3.5 Drug offences

Where an offender is convicted of a drug importation offence, the offender’s past drug use may be a relevant antecedent. In application of Veen (No 2), Refshauge JA and Gilmour J held in R v Harrington [2016] ACTCA 10 at [117]–[119]:

The respondent’s personal cocaine use, taken together with the offence of trafficking in cocaine, as the Director submits, demonstrates that the offence of attempting to possess cocaine was not an uncharacteristic aberration. The respondent was addicted to cocaine and was prepared to bring cocaine into the country illegally for his own use and to profit by further trafficking.

Accordingly, the respondent, in these circumstances, should not have attracted a significant discount for prior good character upon either of the sentences.11

See further: Character.

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  1. Queensland has defined an offender’s antecedents as encompassing the offender’s personal circumstances. See, eg, R v Melrose [2016] QCA 202, [11]; R v Massey [2015] QCA 254, [2]; R v SCI; Ex parte Attorney-General (QLD) [2015] QCA 39, [5]–[9]; R v Handlen [2015] QCA 292; [74].[]
  2. See also Chief Executive Officer of the Australian Customs Service v Karam (No 2) [2013] NSWSC 33.[]
  3. See eg Veen v The Queen (No 2) [1988] HCA 14, [14].[]
  4. The Australian Law Reform Commission in the Same Crime, Same Time: Sentencing of Federal Offenders Report (2006) [6.52].[]
  5. Veen (No 2) was applied in the federal sentencing case R v Harrington [2016] ACTCA 10, [117–119] (Refshauge J and Gilmour J) where the offender’s antecedent criminal history was held to diminish the discount otherwise given to prior good character. See further: Character.[]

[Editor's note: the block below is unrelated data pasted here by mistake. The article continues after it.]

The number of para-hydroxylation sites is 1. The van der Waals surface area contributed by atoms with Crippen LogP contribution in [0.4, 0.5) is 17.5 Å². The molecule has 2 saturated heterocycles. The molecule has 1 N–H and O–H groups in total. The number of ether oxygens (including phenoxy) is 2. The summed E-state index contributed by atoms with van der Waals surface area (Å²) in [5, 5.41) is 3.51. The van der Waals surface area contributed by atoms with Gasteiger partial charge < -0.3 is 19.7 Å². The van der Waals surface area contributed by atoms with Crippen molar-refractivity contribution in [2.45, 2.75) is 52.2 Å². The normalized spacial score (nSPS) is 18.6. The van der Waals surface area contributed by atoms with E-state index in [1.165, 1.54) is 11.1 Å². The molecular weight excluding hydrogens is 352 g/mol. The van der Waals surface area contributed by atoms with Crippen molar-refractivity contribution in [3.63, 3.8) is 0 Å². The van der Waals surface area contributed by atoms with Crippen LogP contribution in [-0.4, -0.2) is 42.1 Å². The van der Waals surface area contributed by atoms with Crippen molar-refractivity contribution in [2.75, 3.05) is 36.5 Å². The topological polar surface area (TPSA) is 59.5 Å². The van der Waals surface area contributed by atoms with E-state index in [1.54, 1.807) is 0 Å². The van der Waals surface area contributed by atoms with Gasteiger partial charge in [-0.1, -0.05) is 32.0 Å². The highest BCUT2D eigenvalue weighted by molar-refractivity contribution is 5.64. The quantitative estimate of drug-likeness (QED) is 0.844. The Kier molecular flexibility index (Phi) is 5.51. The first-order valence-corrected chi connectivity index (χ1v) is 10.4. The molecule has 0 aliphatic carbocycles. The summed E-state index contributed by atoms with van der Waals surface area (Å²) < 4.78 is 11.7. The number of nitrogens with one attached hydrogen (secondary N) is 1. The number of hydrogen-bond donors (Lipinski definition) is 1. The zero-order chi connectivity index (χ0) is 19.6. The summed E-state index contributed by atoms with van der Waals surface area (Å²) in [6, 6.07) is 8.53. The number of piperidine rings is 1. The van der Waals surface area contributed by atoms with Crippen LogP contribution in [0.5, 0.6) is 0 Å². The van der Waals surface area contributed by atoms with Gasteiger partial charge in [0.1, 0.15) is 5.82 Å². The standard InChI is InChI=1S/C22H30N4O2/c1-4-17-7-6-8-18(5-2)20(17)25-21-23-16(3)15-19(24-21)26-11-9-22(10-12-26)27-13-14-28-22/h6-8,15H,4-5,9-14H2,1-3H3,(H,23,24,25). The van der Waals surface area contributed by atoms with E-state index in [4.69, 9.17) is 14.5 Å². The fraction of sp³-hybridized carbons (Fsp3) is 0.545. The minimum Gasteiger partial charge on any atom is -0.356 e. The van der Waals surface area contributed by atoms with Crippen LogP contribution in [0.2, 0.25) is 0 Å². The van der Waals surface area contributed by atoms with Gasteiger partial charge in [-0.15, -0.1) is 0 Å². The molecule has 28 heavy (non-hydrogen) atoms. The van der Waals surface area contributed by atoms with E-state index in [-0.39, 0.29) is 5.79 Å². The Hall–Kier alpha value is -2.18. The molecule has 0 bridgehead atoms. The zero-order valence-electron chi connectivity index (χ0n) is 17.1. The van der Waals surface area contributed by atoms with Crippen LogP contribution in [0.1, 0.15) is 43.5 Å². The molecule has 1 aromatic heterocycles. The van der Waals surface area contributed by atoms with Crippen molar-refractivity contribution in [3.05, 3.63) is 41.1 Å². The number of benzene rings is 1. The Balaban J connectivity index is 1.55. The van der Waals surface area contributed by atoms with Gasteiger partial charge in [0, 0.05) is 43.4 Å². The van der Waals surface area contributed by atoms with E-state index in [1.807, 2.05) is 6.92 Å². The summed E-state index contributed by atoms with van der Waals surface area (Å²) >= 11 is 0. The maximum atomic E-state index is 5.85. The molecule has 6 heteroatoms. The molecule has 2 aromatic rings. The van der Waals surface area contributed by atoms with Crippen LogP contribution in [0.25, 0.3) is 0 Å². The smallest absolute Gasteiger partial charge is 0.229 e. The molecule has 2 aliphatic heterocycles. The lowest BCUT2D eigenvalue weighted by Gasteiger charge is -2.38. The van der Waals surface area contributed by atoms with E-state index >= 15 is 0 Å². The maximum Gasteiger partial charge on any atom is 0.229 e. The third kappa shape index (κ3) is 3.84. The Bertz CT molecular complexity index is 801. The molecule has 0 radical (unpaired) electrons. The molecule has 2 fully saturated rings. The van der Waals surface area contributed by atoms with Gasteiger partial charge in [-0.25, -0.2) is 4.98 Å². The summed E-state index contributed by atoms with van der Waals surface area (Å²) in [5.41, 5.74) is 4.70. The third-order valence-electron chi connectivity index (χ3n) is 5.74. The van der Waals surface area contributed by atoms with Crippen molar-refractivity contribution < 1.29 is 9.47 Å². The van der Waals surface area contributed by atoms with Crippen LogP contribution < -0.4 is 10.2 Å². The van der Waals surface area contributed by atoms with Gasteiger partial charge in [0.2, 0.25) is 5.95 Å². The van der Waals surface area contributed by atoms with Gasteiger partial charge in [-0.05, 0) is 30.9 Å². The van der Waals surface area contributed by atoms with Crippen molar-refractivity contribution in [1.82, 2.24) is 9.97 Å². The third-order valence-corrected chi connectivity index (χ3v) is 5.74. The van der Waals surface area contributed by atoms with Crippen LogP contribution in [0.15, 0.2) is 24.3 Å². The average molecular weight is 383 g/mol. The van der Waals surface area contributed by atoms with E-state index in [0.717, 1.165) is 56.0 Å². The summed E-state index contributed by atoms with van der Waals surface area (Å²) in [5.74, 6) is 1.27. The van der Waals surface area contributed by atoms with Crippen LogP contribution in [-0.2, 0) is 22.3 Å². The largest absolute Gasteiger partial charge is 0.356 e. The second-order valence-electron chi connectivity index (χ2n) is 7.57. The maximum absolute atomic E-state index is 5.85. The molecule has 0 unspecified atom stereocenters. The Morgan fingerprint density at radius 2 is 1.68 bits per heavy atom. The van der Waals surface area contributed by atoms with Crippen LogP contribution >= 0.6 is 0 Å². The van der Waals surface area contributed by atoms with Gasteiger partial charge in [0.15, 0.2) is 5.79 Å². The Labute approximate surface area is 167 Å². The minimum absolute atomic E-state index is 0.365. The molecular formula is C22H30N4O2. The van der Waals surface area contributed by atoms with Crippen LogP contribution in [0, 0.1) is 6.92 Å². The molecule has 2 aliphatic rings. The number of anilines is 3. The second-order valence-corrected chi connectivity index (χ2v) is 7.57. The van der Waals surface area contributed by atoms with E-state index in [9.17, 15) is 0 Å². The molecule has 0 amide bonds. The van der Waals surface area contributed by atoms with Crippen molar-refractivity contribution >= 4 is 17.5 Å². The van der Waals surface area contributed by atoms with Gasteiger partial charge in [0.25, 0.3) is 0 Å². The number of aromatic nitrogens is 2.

6. Pfeiffer v The Queen [2009] NSWCCA 145.[]
  7. See also R v Sigalla [2017] NSWSC 52, [102] (Sigalla J).[]
  8. Considered in Van Der Baan v R [2012] NSWCCA 5 at [32]–[33] and R v Kreutzer [2013] SASCFC 130. See generally Owens v Young [2013] NTSC 49.[]
  9. Affirmed in state sentencing case R v Nelson [2016] NSWCCA 130 where Fagan J held at [106], Bugmy ‘is authority for a sentencing judge to have regard to any proven aspect of deprivation or dysfunction in an offender’s background which may have compromised his capacity to mature and learn from experience.’ See also state sentencing cases, Ingrey v The Queen [2016] NSWCCA 31, [39] (Hoeben CJ at CL, Adams and Fullerton JJ agreeing); R v Swan; R v Kimura (No 2) [2016] NSWSC 1819, [68] (N Adams J); R v Kelly [2016] ACTSC 281, [29] (Refshauge J). Considered in R v Grose [2014] SASCFC 42, [39] (Gray J, Sulan and Nicholson JJ agreeing). Distinguished in state sentencing case Daniels v The Queen [2016] NSWCCA 35, [36, 38].[]
  10. Applied in state sentencing case, Ingrey v The Queen [2016] NSWCCA 31, [41] (Hoeben CJ at CL, Adams and Fullerton JJ agreeing).[]
  11. See also R v Harrington [2016] ACTCA 10, [59] (Murrel CJ).[]